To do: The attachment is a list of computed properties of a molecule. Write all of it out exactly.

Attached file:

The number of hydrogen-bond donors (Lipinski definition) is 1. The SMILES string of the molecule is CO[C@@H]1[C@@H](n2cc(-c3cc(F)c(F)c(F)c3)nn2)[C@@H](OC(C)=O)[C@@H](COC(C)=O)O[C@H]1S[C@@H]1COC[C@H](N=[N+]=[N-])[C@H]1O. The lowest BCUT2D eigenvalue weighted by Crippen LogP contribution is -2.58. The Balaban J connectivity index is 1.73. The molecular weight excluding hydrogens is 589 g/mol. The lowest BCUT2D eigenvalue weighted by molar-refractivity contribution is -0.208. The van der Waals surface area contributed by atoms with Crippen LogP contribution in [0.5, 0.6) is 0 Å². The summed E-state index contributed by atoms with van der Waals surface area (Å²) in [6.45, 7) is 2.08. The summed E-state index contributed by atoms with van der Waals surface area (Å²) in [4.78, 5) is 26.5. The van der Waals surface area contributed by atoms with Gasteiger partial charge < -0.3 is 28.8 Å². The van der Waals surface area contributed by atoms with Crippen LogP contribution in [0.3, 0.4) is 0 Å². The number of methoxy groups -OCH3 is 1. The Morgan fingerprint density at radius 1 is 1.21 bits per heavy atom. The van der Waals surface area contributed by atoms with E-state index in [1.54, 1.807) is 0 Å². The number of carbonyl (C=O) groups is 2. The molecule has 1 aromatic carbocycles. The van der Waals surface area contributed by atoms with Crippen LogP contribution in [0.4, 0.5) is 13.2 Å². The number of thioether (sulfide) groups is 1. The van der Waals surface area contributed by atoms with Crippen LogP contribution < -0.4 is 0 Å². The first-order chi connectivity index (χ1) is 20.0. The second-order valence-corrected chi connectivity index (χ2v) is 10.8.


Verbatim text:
The number of hydrogen-bond donors (Lipinski definition) is 1. The SMILES string of the molecule is CO[C@@H]1[C@@H](n2cc(-c3cc(F)c(F)c(F)c3)nn2)[C@@H](OC(C)=O)[C@@H](COC(C)=O)O[C@H]1S[C@@H]1COC[C@H](N=[N+]=[N-])[C@H]1O. The lowest BCUT2D eigenvalue weighted by Crippen LogP contribution is -2.58. The Balaban J connectivity index is 1.73. The molecular weight excluding hydrogens is 589 g/mol. The lowest BCUT2D eigenvalue weighted by molar-refractivity contribution is -0.208. The van der Waals surface area contributed by atoms with Crippen LogP contribution in [0.5, 0.6) is 0 Å². The summed E-state index contributed by atoms with van der Waals surface area (Å²) in [6.45, 7) is 2.08. The summed E-state index contributed by atoms with van der Waals surface area (Å²) in [4.78, 5) is 26.5. The van der Waals surface area contributed by atoms with Gasteiger partial charge < -0.3 is 28.8 Å². The van der Waals surface area contributed by atoms with Crippen LogP contribution in [0.3, 0.4) is 0 Å². The number of methoxy groups -OCH3 is 1. The Morgan fingerprint density at radius 1 is 1.21 bits per heavy atom. The van der Waals surface area contributed by atoms with E-state index in [1.54, 1.807) is 0 Å². The number of carbonyl (C=O) groups is 2. The molecule has 1 aromatic carbocycles. The van der Waals surface area contributed by atoms with Crippen LogP contribution in [0.4, 0.5) is 13.2 Å². The number of thioether (sulfide) groups is 1. The van der Waals surface area contributed by atoms with Crippen LogP contribution < -0.4 is 0 Å². The first-order chi connectivity index (χ1) is 20.0. The second-order valence-corrected chi connectivity index (χ2v) is 10.8.